© 2013 – Routledge
208 pages | 13 B/W Illus.
Fresh and innovative, Teaching History Creatively will foster creativity in both learners and practitioners alike. By introducing teachers to a wealth of available approaches to historical enquiry, this book ensures creative, active and effective learning which includes plenty of challenges, clear goals and opportunity for progression. Underpinned by theory and research, it offers informed and practical support, illustrated throughout by examples of children’s work.
Key themes addressed include:
Written by experienced authors with extensive experience of history teaching in the primary school, Teaching History Creatively is an essential purchase for any professional who wishes to embed creative approaches to teaching in their classroom.
Foreword Hilary Cooper Part 1 The Essential Integration of History and Creativity 1. Why Must Teaching and Learning in History be Creative? Hilary Cooper 2. Supporting Creative Learning in History Hilary Cooper Part 2 Creative Approaches to Aspects of Historical Enquiry 3. Investigating Activities Using Sources Penelope Harnett and Sarah Whitehouse 4. Using Archives Creatively Sue Temple 5. Using Artefacts and Written Sources Creatively Hugh Moore 6. Creative Approaches to Time and Chronology Hugh Moore 7. Creativity, and Historical Investigation: Pupils in role as historical agents and history detectives Jon Nichol 8. Using Creative Drama Approaches for the Teaching of History Cherry Dodwell 9. Creative Communication of Interpretations: History and multi-modality Jon Nichol Part 3 A Broader Perspective of Creativity and History 10. Creative Exploration of Local, National and Global Links Penelope Harnett and Sarah Whitehouse 11. Creative Approaches to Whole School Curriculum Planning Linsey Maginn 12. Awakening Creativity Hilary Cooper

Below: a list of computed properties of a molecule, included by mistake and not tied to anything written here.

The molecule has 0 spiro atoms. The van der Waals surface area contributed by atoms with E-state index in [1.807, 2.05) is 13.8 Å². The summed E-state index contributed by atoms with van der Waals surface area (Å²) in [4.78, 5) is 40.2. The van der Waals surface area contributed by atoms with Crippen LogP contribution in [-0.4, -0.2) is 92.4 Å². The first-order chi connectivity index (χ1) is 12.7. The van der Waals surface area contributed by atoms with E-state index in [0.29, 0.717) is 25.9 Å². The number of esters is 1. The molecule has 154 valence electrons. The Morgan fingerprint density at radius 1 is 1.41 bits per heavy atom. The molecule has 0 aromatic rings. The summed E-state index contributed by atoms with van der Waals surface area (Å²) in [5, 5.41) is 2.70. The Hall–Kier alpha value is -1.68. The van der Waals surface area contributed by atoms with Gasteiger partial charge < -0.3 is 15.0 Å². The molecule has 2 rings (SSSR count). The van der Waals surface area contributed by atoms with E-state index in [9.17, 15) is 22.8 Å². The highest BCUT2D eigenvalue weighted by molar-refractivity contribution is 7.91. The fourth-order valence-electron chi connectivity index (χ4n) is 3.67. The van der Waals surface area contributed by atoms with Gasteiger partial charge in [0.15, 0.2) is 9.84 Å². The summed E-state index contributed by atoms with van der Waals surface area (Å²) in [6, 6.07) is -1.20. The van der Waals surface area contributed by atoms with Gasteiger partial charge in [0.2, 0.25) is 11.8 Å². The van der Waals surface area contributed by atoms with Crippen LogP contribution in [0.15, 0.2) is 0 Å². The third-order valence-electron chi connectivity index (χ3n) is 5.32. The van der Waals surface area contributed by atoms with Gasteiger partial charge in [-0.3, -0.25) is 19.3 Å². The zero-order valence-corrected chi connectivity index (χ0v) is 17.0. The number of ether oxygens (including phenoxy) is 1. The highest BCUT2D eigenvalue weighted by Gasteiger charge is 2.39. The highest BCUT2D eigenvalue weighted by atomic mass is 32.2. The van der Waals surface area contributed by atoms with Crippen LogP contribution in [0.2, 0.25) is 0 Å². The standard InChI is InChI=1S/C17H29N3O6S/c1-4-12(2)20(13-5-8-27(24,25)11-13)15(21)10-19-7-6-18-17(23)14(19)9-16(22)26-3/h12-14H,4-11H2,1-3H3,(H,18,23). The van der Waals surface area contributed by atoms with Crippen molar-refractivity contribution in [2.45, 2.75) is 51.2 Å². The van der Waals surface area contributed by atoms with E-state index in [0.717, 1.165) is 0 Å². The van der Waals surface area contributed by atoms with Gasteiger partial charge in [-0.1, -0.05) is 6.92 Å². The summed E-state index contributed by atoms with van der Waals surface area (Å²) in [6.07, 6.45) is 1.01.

The Learning to Teach in the Primary School Series offers support and ideas for student and practising teachers, enriching their knowledge, understanding and pedagogic experience in relation to creative teaching and learning. Packed with imaginative ideas and practical suggestions, the books are underpinned by theory and research to help teachers develop more creative approaches to teaching and to successfully engage their students with the subject. Theoretical perspectives from both the particular subject domain and field of creativity are included throughout to widen teachers’ knowledge and increase the contemporary relevance of the texts. The books highlight the importance of developing children’s knowledge, skills and understanding, as well as their attitudes and engagement in learning, while references to relevant research help to inform teachers’ own research and writing for initial teacher training and professional development purposes.
The series complements the textbook Learning to Teach in the Primary School, edited by J. Arthur and T. Cremin, but the books are also able to stand alone. They reflect the evolving nature of subject teaching in the primary school and profile the integration of the core curriculum into a wider, more creative, primary curriculum.